FBIAS™ Fact-Based Investment Allocation Strategies for the week ending 8/7/2015
The very big picture:
In the “decades” timeframe, the question of whether we are in a continuing Secular Bear Market that began in 2000 or in a new Secular Bull Market has been the subject of hot debate among economists and market watchers since 2013, when the Dow and S&P 500 exceeded their 2000 and 2007 highs. The Bear proponents point out that the long-term PE ratio (called “CAPE”, for Cyclically-Adjusted Price to Earnings ratio), which has done a historically great job of marking tops and bottoms of Secular Bulls and Secular Bears, did not get down to the single-digit range that has marked the end of Bear Markets for a hundred years, but the Bull proponents say that significantly higher new highs are de-facto evidence of a Secular Bull, regardless of the CAPE. Further confusing the question, the CAPE now has risen to levels that have marked the end of Bull Markets except for times of full-blown market manias. See graph below for the 100-year view of Secular Bulls and Bears.
Even if we are in a new Secular Bull Market, market history says future returns are likely to be modest at best. The CAPE is at 26.4, down from the prior week’s 26.7, and approximately at the level reached at the pre-crash high in October, 2007. In fact, since 1881, the average annual returns for all ten year periods that began with a CAPE at this level have been just 3%/yr (see graph below).
This further means that above-average returns will be much more likely to come from the active management of portfolios than from passive buy-and-hold. Although a mania could come along and cause the CAPE to shoot upward from current levels (such as happened in the late 1920’s and the late 1990’s), in the absence of such a mania, buy-and-hold investors will likely have a long wait until the arrival of returns more typical of a rip-snorting Secular Bull Market.
In the big picture:
The “big picture” is the months-to-years timeframe – the timeframe in which Cyclical Bulls and Bears operate. The US Bull-Bear Indicator (see graph below) is at 51.38, down from the prior week’s 52.79, and continues in Cyclical Bull territory. The current Cyclical Bull has taken the US and some of Europe to new all-time highs, but many of the world’s markets have yet to top 2007’s levels – particularly in the Emerging Markets area.
In the intermediate picture:
The intermediate (weeks to months) indicator (see graph below) is Negative and ended the week at 8, down a tick from the prior week’s 9. Separately, the quarter-by-quarter indicator – based on domestic and international stock trend status at the start of each quarter – gave a positive indication on the first day of July for the prospects for the third quarter of 2015.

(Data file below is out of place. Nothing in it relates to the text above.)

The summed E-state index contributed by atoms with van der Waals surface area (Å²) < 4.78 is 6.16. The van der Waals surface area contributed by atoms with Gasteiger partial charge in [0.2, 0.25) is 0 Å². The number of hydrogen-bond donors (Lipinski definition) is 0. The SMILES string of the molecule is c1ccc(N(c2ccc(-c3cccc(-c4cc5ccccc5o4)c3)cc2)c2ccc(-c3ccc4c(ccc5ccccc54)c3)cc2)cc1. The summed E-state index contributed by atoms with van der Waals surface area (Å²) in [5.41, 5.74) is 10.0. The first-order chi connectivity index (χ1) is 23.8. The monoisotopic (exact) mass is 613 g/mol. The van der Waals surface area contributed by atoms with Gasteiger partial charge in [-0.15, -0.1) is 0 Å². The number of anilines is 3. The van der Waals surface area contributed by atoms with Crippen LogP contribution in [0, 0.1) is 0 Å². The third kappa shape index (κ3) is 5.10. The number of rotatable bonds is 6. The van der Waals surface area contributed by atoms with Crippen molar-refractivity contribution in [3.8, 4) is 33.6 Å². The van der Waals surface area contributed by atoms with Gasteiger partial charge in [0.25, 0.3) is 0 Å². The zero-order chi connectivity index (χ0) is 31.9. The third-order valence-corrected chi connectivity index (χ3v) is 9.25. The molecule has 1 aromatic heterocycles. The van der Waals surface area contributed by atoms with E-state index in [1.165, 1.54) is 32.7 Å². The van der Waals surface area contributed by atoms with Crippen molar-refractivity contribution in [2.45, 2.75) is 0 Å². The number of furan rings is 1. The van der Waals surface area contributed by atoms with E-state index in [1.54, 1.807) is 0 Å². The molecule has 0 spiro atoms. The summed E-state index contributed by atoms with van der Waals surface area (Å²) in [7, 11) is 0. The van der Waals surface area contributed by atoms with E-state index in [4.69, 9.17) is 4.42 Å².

In the Secular (years to decades) timeframe (Figs. 1 & 2 above), whether we are in a new Secular Bull or still in the Secular Bear, the long-term valuation of the market is simply too high to sustain rip-roaring multi-year returns. In the Cyclical (months to years) timeframe (Fig. 3 above), all major equity markets are in Cyclical Bull territory. In the Intermediate (weeks to months) timeframe (Fig. 4 above), US equity markets are rated as Negative. The quarter-by-quarter indicator gave a positive signal for the 3rd quarter: US equities were in an uptrend at the start of Q3 2015, sufficient to signal a higher likelihood of an up quarter than a down quarter.
In the markets:
It was a difficult week in the US equity markets as a solid jobs report made a September interest rate increase more likely. The Dow gave up -317 points ending the week at 17373. The LargeCap S&P 500 declined -1.25% ending the week at 2077. The tech heavy NASDAQ was able to maintain the 5000-level at 5043 despite losing 84 points. The MidCap S&P 400 index declined -0.98%. Small companies lost more than large ones, as the small cap Russell 2000 suffered a -2.57% decline, a bit more than twice the loss of the S&P 500. The only major index to have a positive week was the Dow Jones Utility Average which gained 1.11%.
In international markets, Developed International declined -0.26% and Emerging Markets dropped -2.21%. Canada’s TSX was unable to continue its rebound of last week, declining -1.15%. Unlike the US, European markets were predominantly positive. The United Kingdom’s FTSE gained +0.33%, Germany’s DAX increased +1.61%, and France’s CAC 40 added +1.42%. In Asia, China’s Shanghai Index rebounded +2.20%, and Japan’s Nikkei gained +0.68%.
After large recent declines, gold declined very slightly this week, only losing -$1.70 to $1093 an ounce. Silver was actually positive, gaining +$0.02 to $14.78 an ounce. Copper, however, continued its plunge, losing an additional 1.21%, marking its 11th weekly loss of the last 12 weeks. If copper is truly an indicator of future economic growth, this is definitely a cause for concern. A barrel of West Texas Intermediate crude oil plunged -6.46% to $43.75 a barrel. Oil has been negative 8 weeks in a row.
In US economic news, the Labor Department reported that the US economy added 215,000 jobs in July, the third straight monthly nonfarm payroll gain above 200,000. The jobless rate held at 5.3%, the lowest since 2008, but the rate would be far higher if the labor force participation rate wasn’t at a multi-decade low. Federal Reserve Governor Jerome Powell told CNBC that he is not all that impressed with the jobless rate, saying that there’s “more slack in the economy than the 5.3% (unemployment rate) would suggest.”
According to paycheck processor ADP, private payrolls increased by only 185,000 in July. Expectations were for a gain of 210,000. Almost all of the gains were in the service sector; construction added 15,000 jobs, the smallest gain in more than a year but the 4 year streak of hiring after the housing bust remains intact. Outplacement consultancy Challenger, Gray & Christmas reported that U.S. employers said they would cut 105,696 workers, the most in nearly 4 years. This is a 136% increase versus last month, and a 125% increase over July of last year. However, more than half of the cuts are attributed to the US Army, which is cutting 57,000 troop and civilian staff positions.